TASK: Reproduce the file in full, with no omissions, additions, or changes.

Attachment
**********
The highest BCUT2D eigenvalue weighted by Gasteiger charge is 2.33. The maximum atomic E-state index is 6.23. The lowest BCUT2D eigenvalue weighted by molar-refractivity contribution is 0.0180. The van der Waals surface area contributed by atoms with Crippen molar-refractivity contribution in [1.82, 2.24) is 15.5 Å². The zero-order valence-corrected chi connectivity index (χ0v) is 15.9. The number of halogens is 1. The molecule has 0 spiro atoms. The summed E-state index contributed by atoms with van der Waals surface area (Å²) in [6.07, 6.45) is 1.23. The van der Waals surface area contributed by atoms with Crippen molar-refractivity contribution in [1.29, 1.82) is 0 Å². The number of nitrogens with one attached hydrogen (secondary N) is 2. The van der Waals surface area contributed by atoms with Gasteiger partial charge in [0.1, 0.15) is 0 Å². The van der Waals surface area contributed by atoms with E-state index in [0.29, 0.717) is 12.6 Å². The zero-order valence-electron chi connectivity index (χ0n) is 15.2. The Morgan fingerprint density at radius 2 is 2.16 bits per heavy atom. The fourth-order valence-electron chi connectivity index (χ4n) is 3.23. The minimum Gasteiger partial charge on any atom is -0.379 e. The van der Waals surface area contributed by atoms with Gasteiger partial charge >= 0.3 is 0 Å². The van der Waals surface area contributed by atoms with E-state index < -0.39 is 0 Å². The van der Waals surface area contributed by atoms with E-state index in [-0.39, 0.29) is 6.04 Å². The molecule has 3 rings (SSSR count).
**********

The highest BCUT2D eigenvalue weighted by Gasteiger charge is 2.33. The maximum atomic E-state index is 6.23. The lowest BCUT2D eigenvalue weighted by molar-refractivity contribution is 0.0180. The van der Waals surface area contributed by atoms with Crippen molar-refractivity contribution in [1.82, 2.24) is 15.5 Å². The zero-order valence-corrected chi connectivity index (χ0v) is 15.9. The number of halogens is 1. The molecule has 0 spiro atoms. The summed E-state index contributed by atoms with van der Waals surface area (Å²) in [6.07, 6.45) is 1.23. The van der Waals surface area contributed by atoms with Crippen molar-refractivity contribution in [1.29, 1.82) is 0 Å². The number of nitrogens with one attached hydrogen (secondary N) is 2. The van der Waals surface area contributed by atoms with Gasteiger partial charge in [0.1, 0.15) is 0 Å². The van der Waals surface area contributed by atoms with E-state index in [0.29, 0.717) is 12.6 Å². The zero-order valence-electron chi connectivity index (χ0n) is 15.2. The Morgan fingerprint density at radius 2 is 2.16 bits per heavy atom. The fourth-order valence-electron chi connectivity index (χ4n) is 3.23. The minimum Gasteiger partial charge on any atom is -0.379 e. The van der Waals surface area contributed by atoms with Gasteiger partial charge >= 0.3 is 0 Å². The van der Waals surface area contributed by atoms with E-state index < -0.39 is 0 Å². The van der Waals surface area contributed by atoms with E-state index in [-0.39, 0.29) is 6.04 Å². The molecule has 3 rings (SSSR count).